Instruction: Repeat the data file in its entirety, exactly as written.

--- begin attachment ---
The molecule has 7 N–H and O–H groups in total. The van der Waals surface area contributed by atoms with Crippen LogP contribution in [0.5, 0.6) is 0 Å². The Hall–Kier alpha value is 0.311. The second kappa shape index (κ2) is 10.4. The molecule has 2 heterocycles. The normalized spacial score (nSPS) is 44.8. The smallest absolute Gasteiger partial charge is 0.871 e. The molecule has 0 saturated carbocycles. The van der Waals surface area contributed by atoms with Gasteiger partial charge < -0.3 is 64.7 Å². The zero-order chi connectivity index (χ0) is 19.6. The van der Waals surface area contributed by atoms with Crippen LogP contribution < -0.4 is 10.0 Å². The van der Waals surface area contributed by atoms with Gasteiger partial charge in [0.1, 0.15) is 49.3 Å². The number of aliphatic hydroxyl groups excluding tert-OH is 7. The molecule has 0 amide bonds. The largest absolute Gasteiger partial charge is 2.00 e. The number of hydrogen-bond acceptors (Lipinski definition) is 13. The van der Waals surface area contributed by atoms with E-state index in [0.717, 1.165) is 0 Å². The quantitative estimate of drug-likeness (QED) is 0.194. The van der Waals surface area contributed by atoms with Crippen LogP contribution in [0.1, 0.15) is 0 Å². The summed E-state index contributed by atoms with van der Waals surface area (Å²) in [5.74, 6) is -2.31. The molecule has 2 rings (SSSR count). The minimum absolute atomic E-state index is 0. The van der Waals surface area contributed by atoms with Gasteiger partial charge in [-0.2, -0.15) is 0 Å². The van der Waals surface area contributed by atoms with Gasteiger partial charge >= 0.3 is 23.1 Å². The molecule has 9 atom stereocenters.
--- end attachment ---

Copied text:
The molecule has 7 N–H and O–H groups in total. The van der Waals surface area contributed by atoms with Crippen LogP contribution in [0.5, 0.6) is 0 Å². The Hall–Kier alpha value is 0.311. The second kappa shape index (κ2) is 10.4. The molecule has 2 heterocycles. The normalized spacial score (nSPS) is 44.8. The smallest absolute Gasteiger partial charge is 0.871 e. The molecule has 0 saturated carbocycles. The van der Waals surface area contributed by atoms with Gasteiger partial charge < -0.3 is 64.7 Å². The zero-order chi connectivity index (χ0) is 19.6. The van der Waals surface area contributed by atoms with Crippen LogP contribution < -0.4 is 10.0 Å². The van der Waals surface area contributed by atoms with Gasteiger partial charge in [0.1, 0.15) is 49.3 Å². The number of aliphatic hydroxyl groups excluding tert-OH is 7. The molecule has 0 amide bonds. The largest absolute Gasteiger partial charge is 2.00 e. The number of hydrogen-bond acceptors (Lipinski definition) is 13. The van der Waals surface area contributed by atoms with E-state index in [0.717, 1.165) is 0 Å². The quantitative estimate of drug-likeness (QED) is 0.194. The van der Waals surface area contributed by atoms with Crippen LogP contribution in [0.1, 0.15) is 0 Å². The summed E-state index contributed by atoms with van der Waals surface area (Å²) in [5.74, 6) is -2.31. The molecule has 2 rings (SSSR count). The minimum absolute atomic E-state index is 0. The van der Waals surface area contributed by atoms with Gasteiger partial charge in [-0.2, -0.15) is 0 Å². The van der Waals surface area contributed by atoms with Gasteiger partial charge >= 0.3 is 23.1 Å². The molecule has 9 atom stereocenters.